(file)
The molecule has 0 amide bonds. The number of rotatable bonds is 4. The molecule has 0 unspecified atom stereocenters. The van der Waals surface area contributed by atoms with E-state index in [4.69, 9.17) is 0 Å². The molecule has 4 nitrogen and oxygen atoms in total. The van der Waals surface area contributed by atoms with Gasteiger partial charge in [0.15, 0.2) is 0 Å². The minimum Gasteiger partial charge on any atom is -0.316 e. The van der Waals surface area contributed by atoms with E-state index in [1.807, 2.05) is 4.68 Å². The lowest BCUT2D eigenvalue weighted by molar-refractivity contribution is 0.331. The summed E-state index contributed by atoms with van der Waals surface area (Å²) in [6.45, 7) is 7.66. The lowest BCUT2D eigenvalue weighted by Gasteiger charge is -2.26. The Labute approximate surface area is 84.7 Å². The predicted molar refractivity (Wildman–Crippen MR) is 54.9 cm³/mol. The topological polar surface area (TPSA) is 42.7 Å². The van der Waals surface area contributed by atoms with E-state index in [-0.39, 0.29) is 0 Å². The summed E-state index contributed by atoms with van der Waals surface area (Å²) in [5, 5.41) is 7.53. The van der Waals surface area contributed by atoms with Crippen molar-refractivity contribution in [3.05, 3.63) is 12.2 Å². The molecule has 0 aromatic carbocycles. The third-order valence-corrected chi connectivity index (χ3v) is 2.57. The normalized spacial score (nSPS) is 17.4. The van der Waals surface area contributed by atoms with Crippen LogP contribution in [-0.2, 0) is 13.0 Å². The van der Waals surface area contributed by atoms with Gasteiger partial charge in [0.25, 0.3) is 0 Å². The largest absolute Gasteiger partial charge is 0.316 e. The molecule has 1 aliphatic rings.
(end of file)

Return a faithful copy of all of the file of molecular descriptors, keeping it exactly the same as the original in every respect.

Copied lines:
The molecule has 0 amide bonds. The number of rotatable bonds is 4. The molecule has 0 unspecified atom stereocenters. The van der Waals surface area contributed by atoms with E-state index in [4.69, 9.17) is 0 Å². The molecule has 4 nitrogen and oxygen atoms in total. The van der Waals surface area contributed by atoms with Gasteiger partial charge in [0.15, 0.2) is 0 Å². The minimum Gasteiger partial charge on any atom is -0.316 e. The van der Waals surface area contributed by atoms with E-state index in [1.807, 2.05) is 4.68 Å². The lowest BCUT2D eigenvalue weighted by molar-refractivity contribution is 0.331. The summed E-state index contributed by atoms with van der Waals surface area (Å²) in [6.45, 7) is 7.66. The lowest BCUT2D eigenvalue weighted by Gasteiger charge is -2.26. The Labute approximate surface area is 84.7 Å². The predicted molar refractivity (Wildman–Crippen MR) is 54.9 cm³/mol. The topological polar surface area (TPSA) is 42.7 Å². The van der Waals surface area contributed by atoms with E-state index in [-0.39, 0.29) is 0 Å². The summed E-state index contributed by atoms with van der Waals surface area (Å²) in [5, 5.41) is 7.53. The van der Waals surface area contributed by atoms with Crippen molar-refractivity contribution in [3.05, 3.63) is 12.2 Å². The molecule has 0 aromatic carbocycles. The third-order valence-corrected chi connectivity index (χ3v) is 2.57. The normalized spacial score (nSPS) is 17.4. The van der Waals surface area contributed by atoms with Crippen LogP contribution in [-0.2, 0) is 13.0 Å². The van der Waals surface area contributed by atoms with Gasteiger partial charge in [0.25, 0.3) is 0 Å². The largest absolute Gasteiger partial charge is 0.316 e. The molecule has 1 aliphatic rings.